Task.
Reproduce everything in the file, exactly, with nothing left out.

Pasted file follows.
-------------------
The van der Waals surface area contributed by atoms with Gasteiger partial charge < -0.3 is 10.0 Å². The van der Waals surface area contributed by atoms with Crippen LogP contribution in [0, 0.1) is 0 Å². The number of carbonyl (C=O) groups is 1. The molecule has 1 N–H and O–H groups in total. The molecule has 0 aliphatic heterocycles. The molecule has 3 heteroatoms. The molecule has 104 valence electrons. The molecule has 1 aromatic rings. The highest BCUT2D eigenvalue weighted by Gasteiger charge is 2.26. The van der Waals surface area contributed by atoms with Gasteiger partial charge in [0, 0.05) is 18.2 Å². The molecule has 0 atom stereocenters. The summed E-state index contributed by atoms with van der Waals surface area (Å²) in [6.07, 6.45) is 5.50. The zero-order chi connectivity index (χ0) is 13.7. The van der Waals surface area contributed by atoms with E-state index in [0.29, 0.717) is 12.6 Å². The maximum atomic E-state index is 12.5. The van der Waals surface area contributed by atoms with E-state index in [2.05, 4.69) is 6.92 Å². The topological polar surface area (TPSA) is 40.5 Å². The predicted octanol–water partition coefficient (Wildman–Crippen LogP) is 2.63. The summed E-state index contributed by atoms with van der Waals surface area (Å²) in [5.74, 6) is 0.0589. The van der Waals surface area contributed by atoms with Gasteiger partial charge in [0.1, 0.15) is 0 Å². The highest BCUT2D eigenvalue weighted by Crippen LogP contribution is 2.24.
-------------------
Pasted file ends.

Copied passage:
The van der Waals surface area contributed by atoms with Gasteiger partial charge < -0.3 is 10.0 Å². The van der Waals surface area contributed by atoms with Crippen LogP contribution in [0, 0.1) is 0 Å². The number of carbonyl (C=O) groups is 1. The molecule has 1 N–H and O–H groups in total. The molecule has 0 aliphatic heterocycles. The molecule has 3 heteroatoms. The molecule has 104 valence electrons. The molecule has 1 aromatic rings. The highest BCUT2D eigenvalue weighted by Gasteiger charge is 2.26. The van der Waals surface area contributed by atoms with Gasteiger partial charge in [0, 0.05) is 18.2 Å². The molecule has 0 atom stereocenters. The summed E-state index contributed by atoms with van der Waals surface area (Å²) in [6.07, 6.45) is 5.50. The zero-order chi connectivity index (χ0) is 13.7. The van der Waals surface area contributed by atoms with E-state index in [0.29, 0.717) is 12.6 Å². The maximum atomic E-state index is 12.5. The van der Waals surface area contributed by atoms with E-state index in [2.05, 4.69) is 6.92 Å². The topological polar surface area (TPSA) is 40.5 Å². The predicted octanol–water partition coefficient (Wildman–Crippen LogP) is 2.63. The summed E-state index contributed by atoms with van der Waals surface area (Å²) in [5.74, 6) is 0.0589. The van der Waals surface area contributed by atoms with Gasteiger partial charge in [0.1, 0.15) is 0 Å². The highest BCUT2D eigenvalue weighted by Crippen LogP contribution is 2.24.